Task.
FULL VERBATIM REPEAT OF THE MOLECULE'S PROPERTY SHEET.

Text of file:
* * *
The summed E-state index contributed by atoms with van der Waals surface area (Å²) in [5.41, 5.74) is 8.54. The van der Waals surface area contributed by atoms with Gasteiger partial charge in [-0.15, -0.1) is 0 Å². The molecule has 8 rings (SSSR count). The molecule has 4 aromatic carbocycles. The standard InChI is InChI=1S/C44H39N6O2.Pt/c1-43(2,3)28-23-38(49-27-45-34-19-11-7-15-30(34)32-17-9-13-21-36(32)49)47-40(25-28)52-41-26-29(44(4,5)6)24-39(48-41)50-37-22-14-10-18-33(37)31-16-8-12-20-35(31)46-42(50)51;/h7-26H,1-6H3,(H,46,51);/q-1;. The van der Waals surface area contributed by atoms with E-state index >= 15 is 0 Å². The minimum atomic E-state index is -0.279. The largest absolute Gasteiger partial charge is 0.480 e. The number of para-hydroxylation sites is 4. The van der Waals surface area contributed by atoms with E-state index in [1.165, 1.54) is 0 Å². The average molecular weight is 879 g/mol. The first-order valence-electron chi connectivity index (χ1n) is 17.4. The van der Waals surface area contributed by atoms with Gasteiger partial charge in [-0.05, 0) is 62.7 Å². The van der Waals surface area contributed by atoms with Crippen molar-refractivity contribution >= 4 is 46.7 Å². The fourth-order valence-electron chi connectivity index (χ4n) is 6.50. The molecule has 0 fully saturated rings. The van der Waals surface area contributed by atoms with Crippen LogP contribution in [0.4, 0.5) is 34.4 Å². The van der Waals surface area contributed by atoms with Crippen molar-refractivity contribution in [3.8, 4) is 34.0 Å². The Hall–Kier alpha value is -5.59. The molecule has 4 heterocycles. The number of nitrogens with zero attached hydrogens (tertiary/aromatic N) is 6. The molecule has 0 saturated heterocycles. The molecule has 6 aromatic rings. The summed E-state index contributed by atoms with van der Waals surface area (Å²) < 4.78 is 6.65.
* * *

The summed E-state index contributed by atoms with van der Waals surface area (Å²) in [5.41, 5.74) is 8.54. The van der Waals surface area contributed by atoms with Gasteiger partial charge in [-0.15, -0.1) is 0 Å². The molecule has 8 rings (SSSR count). The molecule has 4 aromatic carbocycles. The standard InChI is InChI=1S/C44H39N6O2.Pt/c1-43(2,3)28-23-38(49-27-45-34-19-11-7-15-30(34)32-17-9-13-21-36(32)49)47-40(25-28)52-41-26-29(44(4,5)6)24-39(48-41)50-37-22-14-10-18-33(37)31-16-8-12-20-35(31)46-42(50)51;/h7-26H,1-6H3,(H,46,51);/q-1;. The van der Waals surface area contributed by atoms with E-state index >= 15 is 0 Å². The minimum atomic E-state index is -0.279. The largest absolute Gasteiger partial charge is 0.480 e. The number of para-hydroxylation sites is 4. The van der Waals surface area contributed by atoms with E-state index in [1.165, 1.54) is 0 Å². The average molecular weight is 879 g/mol. The first-order valence-electron chi connectivity index (χ1n) is 17.4. The van der Waals surface area contributed by atoms with Gasteiger partial charge in [-0.05, 0) is 62.7 Å². The van der Waals surface area contributed by atoms with Crippen molar-refractivity contribution >= 4 is 46.7 Å². The fourth-order valence-electron chi connectivity index (χ4n) is 6.50. The molecule has 0 fully saturated rings. The van der Waals surface area contributed by atoms with Crippen LogP contribution in [0.4, 0.5) is 34.4 Å². The van der Waals surface area contributed by atoms with Crippen molar-refractivity contribution in [3.8, 4) is 34.0 Å². The Hall–Kier alpha value is -5.59. The molecule has 4 heterocycles. The number of nitrogens with zero attached hydrogens (tertiary/aromatic N) is 6. The molecule has 0 saturated heterocycles. The molecule has 6 aromatic rings. The summed E-state index contributed by atoms with van der Waals surface area (Å²) < 4.78 is 6.65.